In the course of my business and personal lives, I meet many people at different stages of their financial lifecycle and with many different mindsets. The difference in attitudes to retirement living is startling. Let me give you a quick example.
Scene 1: In my days in London, building a business and investing in property, I came across a fascinating woman. We spent an afternoon at a pub on the South shores of the Thames drinking pints and sharing war stories. This lady whom I will call Tamara for the sake of this exercise, had spent years building a business of a women’s only gym in London. She had celebrity relations and a great network of contacts. The business had had resounding success and built upon that for a period, until mis-management from one of the trusted business partners coupled with some extra “entitlements” left the bank balance dry and the business floundering with no life-raft in sight. Tamara did her best to resurrect the business but it was not enough. The business went out the back door, leaving her high and dry as the sole remaining director.
Tamara had sat on the sidelines for a number of months, emotionally and physically recovering, doing bits and pieces type work while planning her next move. After 18 months out, she felt she was ready to tackle another challenge. With a little over 10 years left until the earliest age of retirement in the UK system, there was plenty of time left to make a go of it.
We discussed a business opportunity that would allow her back on her feet and the taste of success again. Products: all good. Entry cost: Can make it work. Structure: no problems. Business plan: yes, firm direction in place. Equity share: yep, that works. All systems were go. Except…. “If I make this sort of money, it will affect my pension entitlement. It’s not worth it.” Wait a minute? Are we saying that you don’t want to work toward a business goal that would provide stable income (of many times the pension amount) for the working years and a saleable asset on retirement because it will affect the 230GBP per week the Government will give you for doing nothing? “Yep.”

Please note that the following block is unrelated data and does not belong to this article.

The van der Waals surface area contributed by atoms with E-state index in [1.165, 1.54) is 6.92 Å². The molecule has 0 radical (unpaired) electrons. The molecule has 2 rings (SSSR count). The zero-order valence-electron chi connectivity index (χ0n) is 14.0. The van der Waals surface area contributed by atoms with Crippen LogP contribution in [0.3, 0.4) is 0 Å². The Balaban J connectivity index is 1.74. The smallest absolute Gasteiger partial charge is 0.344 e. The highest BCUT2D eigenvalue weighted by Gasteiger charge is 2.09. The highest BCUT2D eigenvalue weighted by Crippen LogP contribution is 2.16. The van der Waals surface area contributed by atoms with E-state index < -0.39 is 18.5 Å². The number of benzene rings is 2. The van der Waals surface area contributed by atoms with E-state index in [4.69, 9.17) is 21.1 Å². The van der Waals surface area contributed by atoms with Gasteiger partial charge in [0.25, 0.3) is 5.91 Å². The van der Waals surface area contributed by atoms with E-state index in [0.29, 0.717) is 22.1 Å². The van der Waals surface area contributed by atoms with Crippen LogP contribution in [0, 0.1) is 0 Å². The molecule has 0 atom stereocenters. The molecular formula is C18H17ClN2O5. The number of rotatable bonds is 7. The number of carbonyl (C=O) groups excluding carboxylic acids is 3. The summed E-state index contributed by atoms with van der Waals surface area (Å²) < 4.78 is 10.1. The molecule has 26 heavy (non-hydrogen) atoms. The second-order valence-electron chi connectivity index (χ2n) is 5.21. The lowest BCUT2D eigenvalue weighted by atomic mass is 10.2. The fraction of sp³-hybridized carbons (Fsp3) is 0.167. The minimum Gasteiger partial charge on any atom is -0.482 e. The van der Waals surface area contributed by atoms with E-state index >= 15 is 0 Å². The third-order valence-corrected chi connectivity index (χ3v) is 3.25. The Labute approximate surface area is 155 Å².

Hmmmmmm. Not sure where to go with that one, back away slowly with palms raised. Needless to say, we never signed the paperwork to get involved on a business level. Back to the pub for more pints maybe.
Scene 2: Back in Australia, ah, love it! A bit more normality, or is it? I was having a conversation regarding retirement, pensions etc with a relative by marriage. Although still in the prime of life (still is of course!) Julie (name changed to protect the innocent) has some pretty definite ideas of how she will be retiring. The current pension income for a couple? $26,000 per year.
“What? $26 grand a year? That is what I want to be spending on red wine, not living on it!”
After clarifying her drinking habits, Julie wants to be “drinking the good stuff” in her later years – not purely a volume proposition! At $70 a bottle, sharing a bottle a night, Julie and her husband will manage to enjoy that “pension money” in style.
Julie and her husband are currently earning good money and have made a few personal investments along the way, while boosting up their Super balance through concessional contributions and taking a personal interest in the direction of their fund.